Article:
Wednesday, June 11, 2014
A SAMPLE OF BILLY SAMPLE
Growing up, there was a dude I always admired...and he played for the Texas Rangers most of his career.
When he came to the Yankees for the 1985 season, I was psyched. His name was Billy Sample.
Over this past weekend, Billy and I spoke on Facebook. Little did he realize that we spoke once before. Back in the summer of 2003 when my 11 year old son was just a baby. I'm not sure if I ever told the Bleeding Yankee Blue audience about this, but when all of my kids were born, I made it a mission of mine to send out my baseball cards to baseball players and ask them for their autograph for my son. I've stayed true to that, collecting many autographs over the years for my 4 boys. And when they are old enough to have a true interest in the baseball players of years past, I will hand them their book of autographed baseball cards that I put together for each of them and hopefully they'll cherish them as much as I enjoyed making them.
You see, I love baseball, and as a kid, I sent cards out as well. I just figured years later, I would do something that I truly enjoyed for them. An extension of myself or something... I don't know.
In that mix of players in 2003 was Billy Sample. I sent my letter to Billy, and instead of sending me back a price form to charge me for his autograph like so many try to do, he wrote me a letter, and then another, and another and we corresponded quite a bit in 2003. Here's a sample, and I'm giving you this nugget and only this nugget because obviously, the conversations are private.
Billy Sample is a stand-up guy, a smart baseball mind, and at the time he was working for MLB Radio. I was fascinated with his baseball knowledge, his stories and his eagerness to help me put together a card collection for my kid. In short, he was kind and a helluva guy.
Now, 11 years later we meet again. This time, we spoke about Don Zimmer. I asked for permission to print this correspondence between Mr. Sample and I because I really wanted to share it with you. It comes from the heart and it's about Don Zimmer. You'll love it. Rest in Peace, Don Zimmer:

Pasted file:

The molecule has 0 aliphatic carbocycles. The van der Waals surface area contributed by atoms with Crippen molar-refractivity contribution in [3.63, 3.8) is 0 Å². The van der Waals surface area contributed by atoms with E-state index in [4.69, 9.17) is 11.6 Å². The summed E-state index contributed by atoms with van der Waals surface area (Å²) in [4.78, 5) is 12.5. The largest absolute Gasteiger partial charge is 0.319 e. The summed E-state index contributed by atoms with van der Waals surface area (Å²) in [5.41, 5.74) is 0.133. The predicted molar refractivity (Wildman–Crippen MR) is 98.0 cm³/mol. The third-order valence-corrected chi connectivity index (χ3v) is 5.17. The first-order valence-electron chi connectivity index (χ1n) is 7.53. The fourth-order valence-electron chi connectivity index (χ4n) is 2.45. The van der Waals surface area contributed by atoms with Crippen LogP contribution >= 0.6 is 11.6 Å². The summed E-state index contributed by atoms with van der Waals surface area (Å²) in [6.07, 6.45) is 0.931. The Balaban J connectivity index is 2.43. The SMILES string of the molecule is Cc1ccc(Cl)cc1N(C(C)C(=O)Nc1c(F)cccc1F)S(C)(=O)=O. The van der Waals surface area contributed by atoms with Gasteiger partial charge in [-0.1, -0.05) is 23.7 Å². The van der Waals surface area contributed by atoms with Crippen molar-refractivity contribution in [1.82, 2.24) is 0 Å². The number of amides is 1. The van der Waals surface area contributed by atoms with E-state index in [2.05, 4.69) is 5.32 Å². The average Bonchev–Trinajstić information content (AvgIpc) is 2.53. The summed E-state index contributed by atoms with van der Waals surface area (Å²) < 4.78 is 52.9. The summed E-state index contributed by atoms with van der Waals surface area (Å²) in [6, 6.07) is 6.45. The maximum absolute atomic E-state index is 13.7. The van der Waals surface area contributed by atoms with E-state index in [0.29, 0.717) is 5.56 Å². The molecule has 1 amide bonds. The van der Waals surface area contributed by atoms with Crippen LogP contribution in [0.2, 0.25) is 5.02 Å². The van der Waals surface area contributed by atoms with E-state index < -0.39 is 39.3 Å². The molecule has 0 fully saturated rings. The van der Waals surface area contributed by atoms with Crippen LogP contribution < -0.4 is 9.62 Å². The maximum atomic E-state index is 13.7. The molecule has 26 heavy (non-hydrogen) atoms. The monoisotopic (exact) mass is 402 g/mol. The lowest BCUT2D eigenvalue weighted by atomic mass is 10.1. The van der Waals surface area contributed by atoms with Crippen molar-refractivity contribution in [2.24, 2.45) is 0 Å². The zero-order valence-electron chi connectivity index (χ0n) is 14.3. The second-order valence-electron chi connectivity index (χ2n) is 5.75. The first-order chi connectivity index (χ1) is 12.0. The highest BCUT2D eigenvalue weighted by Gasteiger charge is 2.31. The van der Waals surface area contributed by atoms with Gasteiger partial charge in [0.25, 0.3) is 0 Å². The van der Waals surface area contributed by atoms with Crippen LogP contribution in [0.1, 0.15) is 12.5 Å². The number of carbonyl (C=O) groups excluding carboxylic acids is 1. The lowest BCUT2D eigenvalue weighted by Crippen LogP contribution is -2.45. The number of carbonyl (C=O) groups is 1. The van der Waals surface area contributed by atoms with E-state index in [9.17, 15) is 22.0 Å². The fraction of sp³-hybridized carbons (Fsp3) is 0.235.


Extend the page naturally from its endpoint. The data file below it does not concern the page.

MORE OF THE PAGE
"I played eight years and a month in the majors, and I'm proud of that month! I had eight managers during that tenure. My favorite one passed away, Don Zimmer. I thought he told it to you as straight as it could be told, and it wasn't always what I wanted to hear. A trade late in spring training for Lee Mazzilli in 1982 had me wondering where Lee was going to play.
I walked into the clubhouse the next morning, and the clubhouse attendant said that Zim wanted to see me. I thought, "Noooooo!" I was mad going in in those meetings and not all that happy coming out of them, but I could appreciate Zim trying to use the analogy of him backing up Pee Wee Reese when he thought he would get a shot at shortstop in the fifties with the Dodgers.
As you know, he was quite a character. One day after a night game in Texas and an off day before going to Toronto, we left early in the morning on the off day. Usually the team would leave later in the evening, as there is no need to be in the home team's city by eleven am. However, there is a need if you want to get to the horse track and bet on all thirteen races! And you should have seen this old school Dodger trying to implement the new wave short term performance philosophy directed by the front office!
He once said to me, 'How many hits will you get in your next thirty at bats, six, seven, eight?' I reached for the pocket schedule he had on his desk. 'Are we facing both Morris and Petry in the next series?' The number given had to be re-adjusted.
If you were around him for any period of time, you have a story. I have more, maybe for another time.
Condolences to his lovely and congenial widow, Soot. The game and the people involved were better because of his sixty-six year association."
Blow your mind? Maybe. For me personally, hearing about the greats through personal stories always makes me all fuzzy inside. Zimmer inspired many and like Billy said, Zim said it to you straight. Gotta love that.
Thanks for the sample, Mr. Sample... maybe there will be more. I hope so.
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